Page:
This guy imagined a NASA motorcycle and it’s pretty badass


In recent years, motorcycle technology has taken a leap forward. It would seem that naked motorcycles devoid of any high-tech electronics are now a thing of the distant past, lost in the abyss of memory – and you wouldn’t go wrong. These days, even the most basic entry-level motorcycles come with digital displays and anti-lock brakes. Of course, some motorcycles deliberately choose to stay old, whether in terms of style, technology, or both, and these motorcycles are special in themselves.

That being said, just when we thought we had seen the most out of the ordinary motorcycles in the past few years, someone decides to imagine an electric motorcycle that could quite possibly take all the definition of this world and bring it up. to a whole new level. Literally. Andrew Fabishevskiy is the brain behind what you see here today. Seeking to imagine the future of space travel, Andrew designed an electric motorcycle intended to travel on the surface of the moon.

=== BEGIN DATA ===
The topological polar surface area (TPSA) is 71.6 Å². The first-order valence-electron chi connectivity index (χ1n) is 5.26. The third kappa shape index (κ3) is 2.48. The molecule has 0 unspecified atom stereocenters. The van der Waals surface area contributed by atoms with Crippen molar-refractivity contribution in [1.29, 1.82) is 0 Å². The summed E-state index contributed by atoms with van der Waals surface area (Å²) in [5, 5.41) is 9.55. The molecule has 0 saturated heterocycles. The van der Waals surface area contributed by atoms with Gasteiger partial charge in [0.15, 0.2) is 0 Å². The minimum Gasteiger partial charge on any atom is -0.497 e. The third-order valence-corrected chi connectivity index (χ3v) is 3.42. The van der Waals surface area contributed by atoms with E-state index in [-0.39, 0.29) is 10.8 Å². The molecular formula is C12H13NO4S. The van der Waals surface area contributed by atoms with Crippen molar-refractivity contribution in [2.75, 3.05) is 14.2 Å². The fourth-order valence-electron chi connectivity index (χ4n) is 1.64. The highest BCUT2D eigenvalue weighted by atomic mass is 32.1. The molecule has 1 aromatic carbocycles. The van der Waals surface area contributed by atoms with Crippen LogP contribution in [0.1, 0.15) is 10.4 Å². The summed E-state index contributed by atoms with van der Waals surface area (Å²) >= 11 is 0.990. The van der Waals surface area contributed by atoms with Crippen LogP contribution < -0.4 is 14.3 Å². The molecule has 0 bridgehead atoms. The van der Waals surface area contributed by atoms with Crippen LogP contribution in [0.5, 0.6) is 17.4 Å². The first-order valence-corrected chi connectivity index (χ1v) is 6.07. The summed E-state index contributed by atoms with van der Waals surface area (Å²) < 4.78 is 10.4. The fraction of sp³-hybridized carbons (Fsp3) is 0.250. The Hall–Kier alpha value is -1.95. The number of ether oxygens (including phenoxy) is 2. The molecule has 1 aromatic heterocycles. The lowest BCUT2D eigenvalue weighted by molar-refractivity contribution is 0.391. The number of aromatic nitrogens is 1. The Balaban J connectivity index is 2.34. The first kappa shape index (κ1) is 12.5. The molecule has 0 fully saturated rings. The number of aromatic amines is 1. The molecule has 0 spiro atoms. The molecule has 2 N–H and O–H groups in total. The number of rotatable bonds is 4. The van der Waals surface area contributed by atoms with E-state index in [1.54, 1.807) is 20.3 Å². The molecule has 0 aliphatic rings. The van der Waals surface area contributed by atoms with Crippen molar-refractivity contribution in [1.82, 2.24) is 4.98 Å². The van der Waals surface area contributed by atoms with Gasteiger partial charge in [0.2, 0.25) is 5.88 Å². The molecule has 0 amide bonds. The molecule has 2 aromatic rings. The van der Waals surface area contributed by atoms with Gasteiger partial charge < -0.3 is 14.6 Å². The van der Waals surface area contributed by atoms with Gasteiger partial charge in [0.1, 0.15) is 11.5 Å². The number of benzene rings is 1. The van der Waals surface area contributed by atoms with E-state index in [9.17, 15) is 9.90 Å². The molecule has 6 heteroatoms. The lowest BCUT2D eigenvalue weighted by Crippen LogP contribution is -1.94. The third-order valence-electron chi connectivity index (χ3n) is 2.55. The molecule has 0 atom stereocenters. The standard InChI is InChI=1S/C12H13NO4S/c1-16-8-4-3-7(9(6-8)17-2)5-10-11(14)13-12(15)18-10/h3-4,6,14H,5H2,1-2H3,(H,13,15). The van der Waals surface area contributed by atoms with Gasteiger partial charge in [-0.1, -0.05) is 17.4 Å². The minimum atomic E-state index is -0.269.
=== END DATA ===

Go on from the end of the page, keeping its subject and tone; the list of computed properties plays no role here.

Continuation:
NASA Motorcycle Concept

Nicknamed simply as NASA Motorcycle, Andrew’s design features a simple concept that consists of a tubular steel trellis frame that houses the motorcycle’s battery and electric motor. From the footage, it looks like the NASA motorcycle is powered by two motors, one on each wheel, mounted in the center of the hubs. The lunar bike concept also includes a low handlebar, perhaps designed to keep the astronaut’s center of gravity as low as possible, given the moon’s significantly lower gravitational force. Finally, the NASA motorcycle should be fitted with all-terrain tires, perfect for the loaded surface of the crater of the moon.

Granted, this is all just a design exercise, and the odds of NASA’s motorcycle ever coming to fruition are a hit on the moon… uh, pun intended. That being said, it’s interesting to see what the future of motorcycles has in store. Andrew Fabishevskiy, for his part, certainly sees a future for motorcycles beyond the limits of this world. Plus, with NASA announcing plans for another moon landing in 2024, the sky is literally the limit of what brilliant space and aeronautical engineers could find by then.


About Todd Wurtsbach

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